The Canadian economy has been built on the backs of driven, savvy and determined entrepreneurs. Industry Canada indicates that small and medium-sized enterprises (fewer than 500 employees) make up 99 per cent of business in Canada and employ 64 per cent of workers in the private sector.
As borders shrink and global markets open, all eyes are on the success of these Canadian entrepreneurs – but international success can be tricky. Traditionally faced with legal, financial and governmental challenges, the road can be long and bumpy.
At a Canadian media panel discussion at Dreamforce, Salesforce announced survey results that explore the attitudes and experiences of more than 500 Canadian small businesses (SMBs) regarding expansion of their businesses into the U.S. and other global markets.
According to the survey, 81 per cent of Canadian SMB owners have considered expanding their company beyond the Canadian border, and almost half (49 per cent) said they are likely to expand in the future.1 51% of those who are very/somewhat likely to do so, plan to do so in the next 11 months. Alternately, 70% plan to do so sometime within the next 2 years, with the most desirable market being the U.S./Mexico (78 per cent of respondents).2 But the reasoning behind the desire to expand isn’t what some might assume. In fact, the survey shows that just over a quarter (27 per cent) of respondents say they plan on expanding because it will make them more attractive for acquisition.2 The remainder are looking to make a go on their own.
Always fiscally responsible, the survey shows that 40 per cent of small businesses who plan to expand across borders do not believe they require any funding, and many intend to use existing Canadian revenue (30 per cent), personal savings (39 per cent), or bank loans (36 per cent) to fund growth.2 Showing remarkable confidence, only 15 per cent of these SMBs are concerned about finding new customers, 10 per cent are concerned about customer retention and six per cent are concerned about running their business remotely.2
When it comes to how SMB owners feel about future growth, the general attitude is optimism, indicating that they’re not only eyeing international expansion, but exhibiting pride about their global prospects.
But could all this optimism be misplaced? According to the survey, almost a third (30 per cent) of businesses with expansion plans agree that information on expanding beyond Canadian borders is conflicting, and one in five (19 per cent) respondents doubt they have the proper tools and resources to expand.2 And they might be right. The survey showed that 84 per cent of SMB owners that plan to expand do not use a customer relationship management solution, and more than a third (37 per cent) do not use a digital marketing platform, custom mobile application, a data analytics tool, a sales tracking/lead generation tool or accounting software. 2
While the survey shows that Canadian small business owners are eager about international expansion, it’s clear that many are lacking the knowledge and necessary technology to achieve this growth.
To be successful in today’s ever-expanding and changing global economy, it’s important that Canadian small business owners develop a detailed plan and use the right business tools. Being hungry and aggressive can take entrepreneurs a long way, but without relevant and timely insight into their business and target markets, small business owners with an eye towards expansion could be setting themselves up for disappointment.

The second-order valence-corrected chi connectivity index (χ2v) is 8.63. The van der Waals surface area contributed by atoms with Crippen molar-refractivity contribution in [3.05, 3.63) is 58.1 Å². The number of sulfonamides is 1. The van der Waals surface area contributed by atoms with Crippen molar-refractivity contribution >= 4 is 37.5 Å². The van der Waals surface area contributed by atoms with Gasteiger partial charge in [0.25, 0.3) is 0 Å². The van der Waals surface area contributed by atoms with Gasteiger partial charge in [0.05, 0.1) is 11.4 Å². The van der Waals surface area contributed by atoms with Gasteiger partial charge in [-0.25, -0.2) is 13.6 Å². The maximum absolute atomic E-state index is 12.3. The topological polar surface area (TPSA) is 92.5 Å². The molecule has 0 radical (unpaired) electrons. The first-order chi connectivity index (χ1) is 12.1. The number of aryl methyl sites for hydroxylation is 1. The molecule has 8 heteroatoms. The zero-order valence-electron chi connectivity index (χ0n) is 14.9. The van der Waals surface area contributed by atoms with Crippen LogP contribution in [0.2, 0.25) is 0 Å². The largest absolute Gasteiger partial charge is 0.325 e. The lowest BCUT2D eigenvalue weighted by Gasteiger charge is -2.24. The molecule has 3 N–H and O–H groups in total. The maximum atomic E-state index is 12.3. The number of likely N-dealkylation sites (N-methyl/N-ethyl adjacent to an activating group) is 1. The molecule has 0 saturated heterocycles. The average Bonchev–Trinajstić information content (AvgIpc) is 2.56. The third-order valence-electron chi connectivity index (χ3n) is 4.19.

Organizations like the C100 can help businesses plan accordingly for the exciting expansion ahead, giving SMBs smart recommendations on how to best enter foreign markets. But SMBs with an eye toward international expansion should arm themselves with the right technology tools, such as cloud computing. When information is centrally stored and managed, it becomes easier to see how it’s growing– and how many people will need to help make use of it. Customer relationship management (CRM) and analytics tools also provide businesses with greater insight into their customers, helping identify the skill sets they need to hire in order to best serve them.
And, more importantly, cloud computing has made it possible for software to run anywhere, anytime, on any device, allowing decisions to happen more quickly than ever before from any location.
In the year ahead, smart entrepreneurs will be wise to utilize all the technology and expertise available to them before looking to expand. While it’s true that international markets provide endless opportunities for Canadian small businesses, only those armed with the proper knowledge and tools will grow and thrive.
1. Refers to statistic quoting total sample:
From August 29th to September 7th, 2015, an online survey was conducted among 523 randomly selected Canadian small business owners who are members of the Angus Reid Forum panel or partnering networks. All qualified respondents are employed full-time/part-time/self-employed, own a business with zero to 99 employees and either currently conduct business outside of Canada or look to expand their business beyond the Canadian border in the future. Discrepancies in or between totals are due to rounding.
2. Refers to statistic quoting subset of total sample:
For statistics quoting sub-group of those who plan to expand:
From August 29th to September 7th, 2015, an online survey was conducted among 212 randomly selected Canadian small business owners who are members of the Angus Reid Forum panel or partnering networks. All qualified respondents are employed full-time/part-time/self-employed, own a business with zero to 99 employees and look to expand their business beyond the Canadian border in the future. Discrepancies in or between totals are due to rounding.